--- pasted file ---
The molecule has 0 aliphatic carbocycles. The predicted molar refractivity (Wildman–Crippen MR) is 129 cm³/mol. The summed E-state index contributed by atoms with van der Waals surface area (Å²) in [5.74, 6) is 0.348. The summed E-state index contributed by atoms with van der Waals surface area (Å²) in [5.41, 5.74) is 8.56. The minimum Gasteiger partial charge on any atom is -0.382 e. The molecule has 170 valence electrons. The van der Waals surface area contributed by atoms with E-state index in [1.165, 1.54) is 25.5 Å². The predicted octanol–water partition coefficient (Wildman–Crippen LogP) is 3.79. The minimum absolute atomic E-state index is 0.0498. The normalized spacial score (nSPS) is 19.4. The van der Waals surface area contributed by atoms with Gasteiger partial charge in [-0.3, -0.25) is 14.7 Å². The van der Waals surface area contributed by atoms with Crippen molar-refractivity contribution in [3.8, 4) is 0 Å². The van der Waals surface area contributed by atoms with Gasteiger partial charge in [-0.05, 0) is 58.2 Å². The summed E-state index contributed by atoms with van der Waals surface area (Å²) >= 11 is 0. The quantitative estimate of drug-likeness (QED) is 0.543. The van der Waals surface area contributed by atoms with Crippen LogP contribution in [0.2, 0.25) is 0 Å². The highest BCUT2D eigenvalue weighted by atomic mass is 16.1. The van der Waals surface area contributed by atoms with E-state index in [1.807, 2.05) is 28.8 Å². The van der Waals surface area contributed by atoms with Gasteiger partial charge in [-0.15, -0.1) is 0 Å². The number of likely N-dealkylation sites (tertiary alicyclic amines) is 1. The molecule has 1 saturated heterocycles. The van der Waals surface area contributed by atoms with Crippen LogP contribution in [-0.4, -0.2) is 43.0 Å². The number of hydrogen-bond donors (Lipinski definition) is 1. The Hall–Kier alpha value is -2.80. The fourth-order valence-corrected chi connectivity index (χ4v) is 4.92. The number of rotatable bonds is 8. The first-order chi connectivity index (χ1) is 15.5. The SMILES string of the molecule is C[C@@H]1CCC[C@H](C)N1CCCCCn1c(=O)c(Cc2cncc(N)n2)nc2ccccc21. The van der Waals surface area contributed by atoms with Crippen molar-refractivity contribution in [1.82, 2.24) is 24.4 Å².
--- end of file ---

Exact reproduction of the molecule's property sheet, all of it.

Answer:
The molecule has 0 aliphatic carbocycles. The predicted molar refractivity (Wildman–Crippen MR) is 129 cm³/mol. The summed E-state index contributed by atoms with van der Waals surface area (Å²) in [5.74, 6) is 0.348. The summed E-state index contributed by atoms with van der Waals surface area (Å²) in [5.41, 5.74) is 8.56. The minimum Gasteiger partial charge on any atom is -0.382 e. The molecule has 170 valence electrons. The van der Waals surface area contributed by atoms with E-state index in [1.165, 1.54) is 25.5 Å². The predicted octanol–water partition coefficient (Wildman–Crippen LogP) is 3.79. The minimum absolute atomic E-state index is 0.0498. The normalized spacial score (nSPS) is 19.4. The van der Waals surface area contributed by atoms with Gasteiger partial charge in [-0.3, -0.25) is 14.7 Å². The van der Waals surface area contributed by atoms with Crippen molar-refractivity contribution in [3.8, 4) is 0 Å². The van der Waals surface area contributed by atoms with Gasteiger partial charge in [-0.05, 0) is 58.2 Å². The summed E-state index contributed by atoms with van der Waals surface area (Å²) >= 11 is 0. The quantitative estimate of drug-likeness (QED) is 0.543. The van der Waals surface area contributed by atoms with Crippen LogP contribution in [0.2, 0.25) is 0 Å². The highest BCUT2D eigenvalue weighted by atomic mass is 16.1. The van der Waals surface area contributed by atoms with E-state index in [1.807, 2.05) is 28.8 Å². The van der Waals surface area contributed by atoms with Gasteiger partial charge in [-0.15, -0.1) is 0 Å². The number of likely N-dealkylation sites (tertiary alicyclic amines) is 1. The molecule has 1 saturated heterocycles. The van der Waals surface area contributed by atoms with Crippen LogP contribution in [-0.4, -0.2) is 43.0 Å². The number of hydrogen-bond donors (Lipinski definition) is 1. The Hall–Kier alpha value is -2.80. The fourth-order valence-corrected chi connectivity index (χ4v) is 4.92. The number of rotatable bonds is 8. The first-order chi connectivity index (χ1) is 15.5. The SMILES string of the molecule is C[C@@H]1CCC[C@H](C)N1CCCCCn1c(=O)c(Cc2cncc(N)n2)nc2ccccc21. The van der Waals surface area contributed by atoms with Crippen molar-refractivity contribution in [1.82, 2.24) is 24.4 Å².